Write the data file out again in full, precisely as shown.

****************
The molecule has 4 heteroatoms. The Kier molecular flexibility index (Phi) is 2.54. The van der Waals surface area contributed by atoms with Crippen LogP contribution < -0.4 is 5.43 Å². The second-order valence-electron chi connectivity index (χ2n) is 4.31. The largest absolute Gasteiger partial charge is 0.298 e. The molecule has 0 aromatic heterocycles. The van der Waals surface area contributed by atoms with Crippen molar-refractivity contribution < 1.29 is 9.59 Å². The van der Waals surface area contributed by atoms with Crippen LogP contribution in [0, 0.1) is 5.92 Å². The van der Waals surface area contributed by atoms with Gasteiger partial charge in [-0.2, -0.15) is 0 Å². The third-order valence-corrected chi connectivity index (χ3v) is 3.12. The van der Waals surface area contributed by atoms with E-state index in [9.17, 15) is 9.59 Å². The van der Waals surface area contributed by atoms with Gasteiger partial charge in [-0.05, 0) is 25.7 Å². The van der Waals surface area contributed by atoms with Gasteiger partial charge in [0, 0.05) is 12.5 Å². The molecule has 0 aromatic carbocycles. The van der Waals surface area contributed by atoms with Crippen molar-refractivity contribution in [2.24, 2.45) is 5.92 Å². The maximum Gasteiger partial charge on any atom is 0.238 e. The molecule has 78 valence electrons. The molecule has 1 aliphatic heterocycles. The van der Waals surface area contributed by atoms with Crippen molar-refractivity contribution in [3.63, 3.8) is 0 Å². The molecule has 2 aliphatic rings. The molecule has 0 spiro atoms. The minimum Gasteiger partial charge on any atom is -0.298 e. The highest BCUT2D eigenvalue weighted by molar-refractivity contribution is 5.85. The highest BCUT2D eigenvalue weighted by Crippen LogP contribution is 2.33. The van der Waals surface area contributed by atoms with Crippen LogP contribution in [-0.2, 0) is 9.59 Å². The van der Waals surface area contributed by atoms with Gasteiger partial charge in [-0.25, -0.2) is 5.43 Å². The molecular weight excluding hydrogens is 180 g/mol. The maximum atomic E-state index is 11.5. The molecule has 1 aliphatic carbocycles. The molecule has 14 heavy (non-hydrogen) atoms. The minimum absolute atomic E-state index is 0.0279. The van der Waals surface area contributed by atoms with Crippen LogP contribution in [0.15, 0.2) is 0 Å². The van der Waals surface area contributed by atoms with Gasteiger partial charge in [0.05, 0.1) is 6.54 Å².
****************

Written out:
The molecule has 4 heteroatoms. The Kier molecular flexibility index (Phi) is 2.54. The van der Waals surface area contributed by atoms with Crippen LogP contribution < -0.4 is 5.43 Å². The second-order valence-electron chi connectivity index (χ2n) is 4.31. The largest absolute Gasteiger partial charge is 0.298 e. The molecule has 0 aromatic heterocycles. The van der Waals surface area contributed by atoms with Crippen molar-refractivity contribution < 1.29 is 9.59 Å². The van der Waals surface area contributed by atoms with Crippen LogP contribution in [0, 0.1) is 5.92 Å². The van der Waals surface area contributed by atoms with Gasteiger partial charge in [-0.2, -0.15) is 0 Å². The third-order valence-corrected chi connectivity index (χ3v) is 3.12. The van der Waals surface area contributed by atoms with E-state index in [9.17, 15) is 9.59 Å². The van der Waals surface area contributed by atoms with Gasteiger partial charge in [-0.05, 0) is 25.7 Å². The van der Waals surface area contributed by atoms with Gasteiger partial charge in [0, 0.05) is 12.5 Å². The molecule has 0 aromatic carbocycles. The van der Waals surface area contributed by atoms with Crippen molar-refractivity contribution in [2.24, 2.45) is 5.92 Å². The maximum Gasteiger partial charge on any atom is 0.238 e. The molecule has 78 valence electrons. The molecule has 1 aliphatic heterocycles. The van der Waals surface area contributed by atoms with Crippen molar-refractivity contribution in [3.63, 3.8) is 0 Å². The molecule has 2 aliphatic rings. The molecule has 0 spiro atoms. The minimum Gasteiger partial charge on any atom is -0.298 e. The highest BCUT2D eigenvalue weighted by molar-refractivity contribution is 5.85. The highest BCUT2D eigenvalue weighted by Crippen LogP contribution is 2.33. The van der Waals surface area contributed by atoms with Crippen LogP contribution in [-0.2, 0) is 9.59 Å². The van der Waals surface area contributed by atoms with Gasteiger partial charge in [-0.25, -0.2) is 5.43 Å². The molecular weight excluding hydrogens is 180 g/mol. The maximum atomic E-state index is 11.5. The molecule has 1 aliphatic carbocycles. The molecule has 14 heavy (non-hydrogen) atoms. The minimum absolute atomic E-state index is 0.0279. The van der Waals surface area contributed by atoms with Crippen LogP contribution in [0.15, 0.2) is 0 Å². The van der Waals surface area contributed by atoms with Gasteiger partial charge in [0.05, 0.1) is 6.54 Å².